Toronto cop found guilty after beating black man till he lost an eye

Photo: BBC|| The Globe and Mail

A Toronto police officer has been found guilty in the brutal beating of a young Black man in 2016, while his brother has been acquitted of all charges for the same crime.

The police officer, identified as Michael Theriault was convicted of assault on Friday, with many suggesting he should have been charged for aggravated assault and obstruction of justice in the incident involving Dafonte Miller, which had left him with a blind eye.

According to CBC, the officer’s brother, Christian Theriault, was acquitted of aggravated assault and obstruction of justice. Court documents also stated that both parties presented vastly different versions of what happened before the assault.

The December 28, 2016 incident “raises significant issues involving race and policing that should be further examined,” Ontario Superior Court Justice Joseph Di Luca said of the case.

He added that “his task was not to conduct a public inquiry on race and policing, or to deliver the decision sought by the public – it was to determine the case based on the evidence.”

Meanwhile, Miller said during his testimony that he was walking down a street early in the morning with two friends when the two off-duty officers approached and demanded to know why he was there.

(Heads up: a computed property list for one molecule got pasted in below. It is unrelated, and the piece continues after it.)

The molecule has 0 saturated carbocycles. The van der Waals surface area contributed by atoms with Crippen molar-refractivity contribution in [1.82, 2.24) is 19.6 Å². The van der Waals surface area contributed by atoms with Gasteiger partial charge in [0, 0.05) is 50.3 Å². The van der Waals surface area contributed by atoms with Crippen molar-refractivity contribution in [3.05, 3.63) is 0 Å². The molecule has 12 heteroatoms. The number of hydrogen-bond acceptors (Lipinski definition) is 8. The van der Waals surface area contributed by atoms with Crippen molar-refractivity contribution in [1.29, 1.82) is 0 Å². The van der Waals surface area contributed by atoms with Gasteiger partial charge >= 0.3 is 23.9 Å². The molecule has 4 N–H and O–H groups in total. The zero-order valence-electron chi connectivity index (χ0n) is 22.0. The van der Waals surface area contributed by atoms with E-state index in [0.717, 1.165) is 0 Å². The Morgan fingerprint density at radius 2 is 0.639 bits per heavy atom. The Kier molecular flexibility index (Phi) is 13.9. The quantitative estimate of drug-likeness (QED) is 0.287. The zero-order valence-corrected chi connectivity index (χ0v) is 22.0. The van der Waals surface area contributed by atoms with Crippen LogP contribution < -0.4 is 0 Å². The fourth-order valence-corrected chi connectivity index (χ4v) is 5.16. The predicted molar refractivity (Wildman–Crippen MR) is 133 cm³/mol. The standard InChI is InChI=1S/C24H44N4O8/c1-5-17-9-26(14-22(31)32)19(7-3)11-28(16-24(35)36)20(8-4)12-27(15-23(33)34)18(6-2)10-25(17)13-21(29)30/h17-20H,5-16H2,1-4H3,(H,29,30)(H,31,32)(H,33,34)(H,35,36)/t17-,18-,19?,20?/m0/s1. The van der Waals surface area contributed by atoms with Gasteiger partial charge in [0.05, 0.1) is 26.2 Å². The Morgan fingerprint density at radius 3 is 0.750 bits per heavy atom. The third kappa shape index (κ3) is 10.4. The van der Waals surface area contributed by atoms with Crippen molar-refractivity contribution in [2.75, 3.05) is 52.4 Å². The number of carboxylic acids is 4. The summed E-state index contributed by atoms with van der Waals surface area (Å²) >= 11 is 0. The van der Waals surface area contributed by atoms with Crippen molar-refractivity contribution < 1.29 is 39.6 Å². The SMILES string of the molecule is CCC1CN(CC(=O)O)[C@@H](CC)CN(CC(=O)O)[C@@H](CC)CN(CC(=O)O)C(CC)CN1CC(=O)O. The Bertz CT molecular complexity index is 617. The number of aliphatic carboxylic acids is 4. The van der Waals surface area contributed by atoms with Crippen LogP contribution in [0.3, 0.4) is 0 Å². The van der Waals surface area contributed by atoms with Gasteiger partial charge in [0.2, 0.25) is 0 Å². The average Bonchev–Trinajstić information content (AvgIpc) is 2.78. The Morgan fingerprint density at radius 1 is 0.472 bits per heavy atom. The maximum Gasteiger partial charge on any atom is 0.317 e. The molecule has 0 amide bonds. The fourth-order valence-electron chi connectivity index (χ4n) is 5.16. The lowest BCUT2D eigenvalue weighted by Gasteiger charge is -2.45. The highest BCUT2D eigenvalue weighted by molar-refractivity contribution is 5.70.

According to court reports, the officers chased him, eventually catching up with him and attacking him with a pipe.

An eyewitness, James Silverthorn told the court that he heard Miller screaming and looked out his window to see the two men violently beating the teenager.

“It was continuous. It was very hard,” Silverthorn said during his testimony, adding that one of the men was using an object to hit Miller as he writhed on the ground.

In a news conference after the ruling, Mr. Miller said he did not feel the outcome was a loss, CBC reported.

“A lot of my brothers and sisters are going through similar situations as me and a lot of my people are dying and a lot of officers are walking. So I don’t feel like I took a loss – I feel like we took a step forward,” he said.

The outcome of the case generated protests in Toronto and provoked conversations about policing and racial attacks in Canada.

Last Edited by:Kent Mensah Updated: June 29, 2020


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